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The first anniversary of Ray Manzarek's death

Last year the world lost some of the music in it. Ray Manzarek died at age 74. Today the rock ‘n’ roll world is paying tribute to Ray and I thought since we have published tributes, memorials, remembrances, and biographies of Manzarek, a good way to pay tribute to him is for what he is famous for, his music.

Ray Manzarek in 2009
Photo by Getty Images/Getty Images

Before The Doors Ray was already playing in a band called Rick and the Ravens which had a contract with Aura records and put out a 45 called “Henrietta”. It was standard early 60’s fare (this was recorded around 1965), but on the vocals you can definitely hear Ray as “Screamin‘ Ray Daniels”. It is Rick and the Ravens and their left over studio time which would benefit The Doors in recording those first Doors demos.

If Jim Morrison was the Dionsyian creator of The Doors songs it was left to Ray to the Apollonian balance to Morrison who not only put Morrison’s words to music but worked out the arrangements and by the time The Doors went into the studio for Elektra Records with their first two albums, it appeared to most that The Doors had appeared fully formed. If it hadn’t been for Morrison’s idea to share songwriting credits and monies equally the songwriting team of Morrison-Manzarek would surely have rivaled that of Lennon-McCartney.

The post-Morrison Doors saw Ray again handling vocals, he switched off with guitar player Robby Krieger and returned to a more traditional rock sound than the psychedelic sound of the Morrison era Doors. Songs like “Tightrope Ride” while obviously an homage to Morrison almost harken back to Ray’s roots of late 50’s, early 60’s rock of “Henrietta”.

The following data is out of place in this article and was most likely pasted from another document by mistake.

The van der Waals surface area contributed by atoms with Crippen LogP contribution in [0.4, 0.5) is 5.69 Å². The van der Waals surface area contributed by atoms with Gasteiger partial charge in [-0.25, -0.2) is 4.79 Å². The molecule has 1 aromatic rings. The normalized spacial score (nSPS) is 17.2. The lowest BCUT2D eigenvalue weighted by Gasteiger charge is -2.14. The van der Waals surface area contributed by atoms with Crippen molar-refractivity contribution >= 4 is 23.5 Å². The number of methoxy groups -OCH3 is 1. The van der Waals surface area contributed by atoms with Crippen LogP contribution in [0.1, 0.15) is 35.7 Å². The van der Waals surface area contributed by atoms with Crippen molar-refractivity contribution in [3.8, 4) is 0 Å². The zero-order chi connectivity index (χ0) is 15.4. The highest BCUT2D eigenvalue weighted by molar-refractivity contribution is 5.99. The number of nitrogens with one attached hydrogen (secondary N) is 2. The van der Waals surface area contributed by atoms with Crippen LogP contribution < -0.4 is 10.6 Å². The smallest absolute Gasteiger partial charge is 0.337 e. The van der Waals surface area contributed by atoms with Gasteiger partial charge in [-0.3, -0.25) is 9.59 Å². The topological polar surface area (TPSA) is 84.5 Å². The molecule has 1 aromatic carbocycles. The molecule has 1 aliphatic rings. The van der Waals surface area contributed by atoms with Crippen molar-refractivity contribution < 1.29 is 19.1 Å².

In his solo career Manzarek flirted with joining forces with Iggy Pop but found his addiction more problematic than Morrison’s, but put together bands such as Nite City which featured all star players like Nigel Harrison from ‘Blondie’. Other notable albums from this period include “The Golden Scarab” which incorporated Manzarek’s interest in Egyptian mythology. Manzarek then delved into electronic keyboards a little more with “The Whole Thing Started with Rock ‘n’ Roll and Now it’s Out of Control” although the title might be a bit unwieldy for the most part it has nice rock ‘n’ roll in it and while it didn’t much popular notice it received a lot of critical acclaim, and features Joe Walsh and Patti Smith on it.

The 80’s saw Manzarek teaming up with acclaimed musicians, poets, and even blues guitar players. If you like classical music with monks running amok there was “Carmina Burana” with Phillip Glass. For those with more of a jazz/beat poetry bent, Manzarek teamed up with Michael McClure (also a friend of Jim Morrison and beat novelist Jack Kerouac) for projects such as “Love Lion” or the CD “The Piano Poems”. Manzarek also joined forces with blues guitarist Roy Rogers who played with John Lee Hooker, their collaboration culminated in the CD “Translucent Blues”.

One of the tributes put online today for Ray was a radio interview on the syndicated show Acid Flashback, Ray was one of the first guests on the show and it covers a lot of material including his solo material.

Manzarek also played on former UCLA classmate and poet Michael C. Ford’s forthcoming CD. The energy of Ray Manzarek continues…..

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